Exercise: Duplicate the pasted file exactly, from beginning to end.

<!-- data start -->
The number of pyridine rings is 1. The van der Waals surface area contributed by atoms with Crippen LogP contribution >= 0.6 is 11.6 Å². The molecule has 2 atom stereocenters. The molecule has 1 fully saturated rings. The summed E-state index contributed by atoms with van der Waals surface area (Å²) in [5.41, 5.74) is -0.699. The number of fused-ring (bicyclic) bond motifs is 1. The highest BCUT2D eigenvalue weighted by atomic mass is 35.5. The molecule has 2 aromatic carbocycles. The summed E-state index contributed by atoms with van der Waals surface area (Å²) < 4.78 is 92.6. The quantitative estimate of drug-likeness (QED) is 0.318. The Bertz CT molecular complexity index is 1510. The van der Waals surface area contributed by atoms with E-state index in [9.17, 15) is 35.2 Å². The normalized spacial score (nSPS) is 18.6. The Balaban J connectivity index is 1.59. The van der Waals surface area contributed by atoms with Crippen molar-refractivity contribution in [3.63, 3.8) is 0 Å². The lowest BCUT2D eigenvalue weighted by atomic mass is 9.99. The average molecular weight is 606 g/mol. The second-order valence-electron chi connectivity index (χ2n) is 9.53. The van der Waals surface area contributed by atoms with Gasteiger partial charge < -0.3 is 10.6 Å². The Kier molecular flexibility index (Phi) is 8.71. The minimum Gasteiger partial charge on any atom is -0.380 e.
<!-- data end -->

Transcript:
The number of pyridine rings is 1. The van der Waals surface area contributed by atoms with Crippen LogP contribution >= 0.6 is 11.6 Å². The molecule has 2 atom stereocenters. The molecule has 1 fully saturated rings. The summed E-state index contributed by atoms with van der Waals surface area (Å²) in [5.41, 5.74) is -0.699. The number of fused-ring (bicyclic) bond motifs is 1. The highest BCUT2D eigenvalue weighted by atomic mass is 35.5. The molecule has 2 aromatic carbocycles. The summed E-state index contributed by atoms with van der Waals surface area (Å²) < 4.78 is 92.6. The quantitative estimate of drug-likeness (QED) is 0.318. The Bertz CT molecular complexity index is 1510. The van der Waals surface area contributed by atoms with E-state index in [9.17, 15) is 35.2 Å². The normalized spacial score (nSPS) is 18.6. The Balaban J connectivity index is 1.59. The van der Waals surface area contributed by atoms with Crippen molar-refractivity contribution in [3.63, 3.8) is 0 Å². The lowest BCUT2D eigenvalue weighted by atomic mass is 9.99. The average molecular weight is 606 g/mol. The second-order valence-electron chi connectivity index (χ2n) is 9.53. The van der Waals surface area contributed by atoms with Gasteiger partial charge < -0.3 is 10.6 Å². The Kier molecular flexibility index (Phi) is 8.71. The minimum Gasteiger partial charge on any atom is -0.380 e.